The Contract

The Contract

As soon as your offer is accepted, the seller’s agent or  

lawyer will begin preparing a formal contract for you to  

sign. It will detail all of the key terms of the sale: 


The amount that is due 


The property that is covered by the price, including  

any appliances or furnishings 


When the sale will be finalized 


What contingencies, or situations, would void the  

agreement, such as your inability to get financing  

within a certain period
Most of the language in the contract is standard— 

commonly known as boilerplate—but there may be some 

very specific provisions as well. For example, the sellers  

may want to make the sale contingent on their being able  

to move into their new home on schedule.

other approach is standard in the area 

where you’re looking, and the amount  

may not be negotiable. You may also have 

to pay for the services of your financing 

provider’s attorney, again depending on 

local custom. Using the provider’s attorney 

may be a cost-saving alternative, but hiring 

your own legal representative is a better 

idea and worth the added cost. 

Signing a Sales Contract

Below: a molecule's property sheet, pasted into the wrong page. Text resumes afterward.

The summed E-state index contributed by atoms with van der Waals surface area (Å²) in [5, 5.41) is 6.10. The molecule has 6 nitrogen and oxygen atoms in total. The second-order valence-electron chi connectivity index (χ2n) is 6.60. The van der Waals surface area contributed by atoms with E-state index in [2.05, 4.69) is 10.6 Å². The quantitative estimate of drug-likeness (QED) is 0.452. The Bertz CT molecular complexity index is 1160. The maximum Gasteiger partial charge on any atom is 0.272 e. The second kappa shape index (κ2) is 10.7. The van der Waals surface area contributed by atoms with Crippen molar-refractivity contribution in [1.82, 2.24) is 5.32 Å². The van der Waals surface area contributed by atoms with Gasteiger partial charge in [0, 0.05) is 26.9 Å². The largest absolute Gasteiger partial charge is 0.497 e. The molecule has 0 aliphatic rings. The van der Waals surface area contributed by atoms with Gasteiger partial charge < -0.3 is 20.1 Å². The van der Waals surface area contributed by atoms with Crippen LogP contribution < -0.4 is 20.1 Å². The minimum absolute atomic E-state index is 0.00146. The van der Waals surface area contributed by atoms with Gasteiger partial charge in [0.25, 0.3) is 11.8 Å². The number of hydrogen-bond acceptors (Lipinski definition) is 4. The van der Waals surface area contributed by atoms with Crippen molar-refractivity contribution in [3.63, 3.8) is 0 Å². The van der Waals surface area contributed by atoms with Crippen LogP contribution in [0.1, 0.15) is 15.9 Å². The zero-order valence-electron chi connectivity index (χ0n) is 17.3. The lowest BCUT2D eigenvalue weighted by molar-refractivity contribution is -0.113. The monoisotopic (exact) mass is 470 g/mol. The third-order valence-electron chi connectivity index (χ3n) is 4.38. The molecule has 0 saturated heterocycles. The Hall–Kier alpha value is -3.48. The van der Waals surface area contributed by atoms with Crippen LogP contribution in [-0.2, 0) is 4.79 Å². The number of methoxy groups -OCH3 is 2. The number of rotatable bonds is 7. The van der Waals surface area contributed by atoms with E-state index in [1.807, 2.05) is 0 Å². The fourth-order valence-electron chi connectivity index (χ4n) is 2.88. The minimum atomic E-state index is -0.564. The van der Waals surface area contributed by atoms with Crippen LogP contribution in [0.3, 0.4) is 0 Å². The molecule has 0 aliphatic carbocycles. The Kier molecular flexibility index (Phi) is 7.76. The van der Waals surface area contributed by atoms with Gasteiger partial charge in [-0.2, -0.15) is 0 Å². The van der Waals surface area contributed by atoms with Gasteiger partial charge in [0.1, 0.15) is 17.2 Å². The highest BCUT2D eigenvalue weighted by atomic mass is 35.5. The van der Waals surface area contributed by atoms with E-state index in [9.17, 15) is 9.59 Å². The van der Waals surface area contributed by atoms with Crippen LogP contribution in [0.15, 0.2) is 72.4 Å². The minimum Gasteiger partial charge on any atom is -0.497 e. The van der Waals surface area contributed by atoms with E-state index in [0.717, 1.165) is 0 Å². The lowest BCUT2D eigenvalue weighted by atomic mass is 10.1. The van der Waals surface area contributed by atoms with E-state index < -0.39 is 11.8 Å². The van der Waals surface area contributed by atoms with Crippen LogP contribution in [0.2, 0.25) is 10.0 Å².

The terms of a purchase are spelled out in a legal contract 

the buyer and seller sign.






It’s important that you hire an experi-

enced real estate attorney to review  

the sales contract before you sign. The  

document’s language is specialized, and 

may include some conditions that favor 

the seller rather than you. You don’t  

want to agree to anything that could  

cost you extra time or money, or that 

might limit your rights.

You may want to ask your financial 

adviser, real estate agent, or lender to  

recommend a real estate attorney. Or  

if you’ve worked with an attorney in a  

different capacity, you may want to ask 

him or her for a recommendation.

An attorney may charge an hourly rate 

or a set fee calculated as a percentage of 

the purchase price. Generally, one or the